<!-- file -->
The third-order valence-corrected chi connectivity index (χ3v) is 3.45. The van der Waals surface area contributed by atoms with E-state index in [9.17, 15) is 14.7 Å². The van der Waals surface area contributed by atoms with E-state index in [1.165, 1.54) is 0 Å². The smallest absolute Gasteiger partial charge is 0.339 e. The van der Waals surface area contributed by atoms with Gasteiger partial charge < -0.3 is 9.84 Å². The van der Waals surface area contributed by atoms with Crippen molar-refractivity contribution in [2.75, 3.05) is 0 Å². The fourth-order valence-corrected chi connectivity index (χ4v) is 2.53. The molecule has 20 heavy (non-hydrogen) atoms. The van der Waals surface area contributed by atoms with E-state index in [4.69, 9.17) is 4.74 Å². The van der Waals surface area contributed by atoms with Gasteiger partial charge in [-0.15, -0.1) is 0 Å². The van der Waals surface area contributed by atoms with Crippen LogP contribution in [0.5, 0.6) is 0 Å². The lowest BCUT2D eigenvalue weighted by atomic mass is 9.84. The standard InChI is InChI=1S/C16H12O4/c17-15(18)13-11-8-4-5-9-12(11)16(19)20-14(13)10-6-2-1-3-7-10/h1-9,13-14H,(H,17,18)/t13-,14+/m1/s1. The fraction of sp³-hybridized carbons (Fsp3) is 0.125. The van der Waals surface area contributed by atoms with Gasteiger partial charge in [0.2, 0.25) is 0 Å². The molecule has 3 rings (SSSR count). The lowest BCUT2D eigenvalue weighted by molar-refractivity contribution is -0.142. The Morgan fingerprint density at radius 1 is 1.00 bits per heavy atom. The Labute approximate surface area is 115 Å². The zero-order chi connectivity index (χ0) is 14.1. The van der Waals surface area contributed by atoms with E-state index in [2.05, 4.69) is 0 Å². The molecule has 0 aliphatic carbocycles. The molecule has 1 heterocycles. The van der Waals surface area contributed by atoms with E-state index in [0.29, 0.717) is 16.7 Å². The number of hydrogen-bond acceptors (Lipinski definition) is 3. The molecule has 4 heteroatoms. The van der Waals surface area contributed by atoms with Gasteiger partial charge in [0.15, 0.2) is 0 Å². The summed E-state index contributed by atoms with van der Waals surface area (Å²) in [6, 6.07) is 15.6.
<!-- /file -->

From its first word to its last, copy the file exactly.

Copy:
The third-order valence-corrected chi connectivity index (χ3v) is 3.45. The van der Waals surface area contributed by atoms with E-state index in [9.17, 15) is 14.7 Å². The van der Waals surface area contributed by atoms with E-state index in [1.165, 1.54) is 0 Å². The smallest absolute Gasteiger partial charge is 0.339 e. The van der Waals surface area contributed by atoms with Gasteiger partial charge < -0.3 is 9.84 Å². The van der Waals surface area contributed by atoms with Crippen molar-refractivity contribution in [2.75, 3.05) is 0 Å². The fourth-order valence-corrected chi connectivity index (χ4v) is 2.53. The molecule has 20 heavy (non-hydrogen) atoms. The van der Waals surface area contributed by atoms with E-state index in [4.69, 9.17) is 4.74 Å². The van der Waals surface area contributed by atoms with Gasteiger partial charge in [-0.15, -0.1) is 0 Å². The van der Waals surface area contributed by atoms with Crippen LogP contribution in [0.5, 0.6) is 0 Å². The lowest BCUT2D eigenvalue weighted by atomic mass is 9.84. The standard InChI is InChI=1S/C16H12O4/c17-15(18)13-11-8-4-5-9-12(11)16(19)20-14(13)10-6-2-1-3-7-10/h1-9,13-14H,(H,17,18)/t13-,14+/m1/s1. The fraction of sp³-hybridized carbons (Fsp3) is 0.125. The van der Waals surface area contributed by atoms with Gasteiger partial charge in [0.2, 0.25) is 0 Å². The molecule has 3 rings (SSSR count). The lowest BCUT2D eigenvalue weighted by molar-refractivity contribution is -0.142. The Morgan fingerprint density at radius 1 is 1.00 bits per heavy atom. The Labute approximate surface area is 115 Å². The zero-order chi connectivity index (χ0) is 14.1. The van der Waals surface area contributed by atoms with E-state index in [2.05, 4.69) is 0 Å². The molecule has 0 aliphatic carbocycles. The molecule has 1 heterocycles. The van der Waals surface area contributed by atoms with E-state index in [0.29, 0.717) is 16.7 Å². The number of hydrogen-bond acceptors (Lipinski definition) is 3. The molecule has 4 heteroatoms. The van der Waals surface area contributed by atoms with Gasteiger partial charge in [0.15, 0.2) is 0 Å². The summed E-state index contributed by atoms with van der Waals surface area (Å²) in [6, 6.07) is 15.6.